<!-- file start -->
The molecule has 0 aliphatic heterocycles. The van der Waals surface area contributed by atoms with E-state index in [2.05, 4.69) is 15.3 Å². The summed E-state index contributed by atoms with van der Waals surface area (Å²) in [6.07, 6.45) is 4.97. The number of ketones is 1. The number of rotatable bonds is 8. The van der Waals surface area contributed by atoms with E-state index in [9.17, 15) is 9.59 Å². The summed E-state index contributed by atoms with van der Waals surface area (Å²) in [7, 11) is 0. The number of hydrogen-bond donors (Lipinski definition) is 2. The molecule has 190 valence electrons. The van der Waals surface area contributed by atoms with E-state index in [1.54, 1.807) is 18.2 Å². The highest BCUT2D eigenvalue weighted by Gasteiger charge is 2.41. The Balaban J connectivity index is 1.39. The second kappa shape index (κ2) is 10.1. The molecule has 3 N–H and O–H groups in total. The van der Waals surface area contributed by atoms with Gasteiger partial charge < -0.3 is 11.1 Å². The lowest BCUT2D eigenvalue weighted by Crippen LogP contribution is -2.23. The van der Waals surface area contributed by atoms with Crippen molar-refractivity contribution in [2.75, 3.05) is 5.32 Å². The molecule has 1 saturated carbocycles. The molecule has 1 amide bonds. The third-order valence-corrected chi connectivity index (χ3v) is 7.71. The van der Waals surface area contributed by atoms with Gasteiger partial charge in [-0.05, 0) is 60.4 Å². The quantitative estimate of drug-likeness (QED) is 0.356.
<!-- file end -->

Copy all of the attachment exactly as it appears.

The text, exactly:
The molecule has 0 aliphatic heterocycles. The van der Waals surface area contributed by atoms with E-state index in [2.05, 4.69) is 15.3 Å². The summed E-state index contributed by atoms with van der Waals surface area (Å²) in [6.07, 6.45) is 4.97. The number of ketones is 1. The number of rotatable bonds is 8. The van der Waals surface area contributed by atoms with E-state index in [9.17, 15) is 9.59 Å². The summed E-state index contributed by atoms with van der Waals surface area (Å²) in [7, 11) is 0. The number of hydrogen-bond donors (Lipinski definition) is 2. The molecule has 190 valence electrons. The van der Waals surface area contributed by atoms with E-state index in [1.54, 1.807) is 18.2 Å². The highest BCUT2D eigenvalue weighted by Gasteiger charge is 2.41. The Balaban J connectivity index is 1.39. The second kappa shape index (κ2) is 10.1. The molecule has 3 N–H and O–H groups in total. The van der Waals surface area contributed by atoms with Gasteiger partial charge < -0.3 is 11.1 Å². The lowest BCUT2D eigenvalue weighted by Crippen LogP contribution is -2.23. The van der Waals surface area contributed by atoms with Crippen molar-refractivity contribution in [2.75, 3.05) is 5.32 Å². The molecule has 1 saturated carbocycles. The molecule has 1 amide bonds. The third-order valence-corrected chi connectivity index (χ3v) is 7.71. The van der Waals surface area contributed by atoms with Gasteiger partial charge in [-0.05, 0) is 60.4 Å². The quantitative estimate of drug-likeness (QED) is 0.356.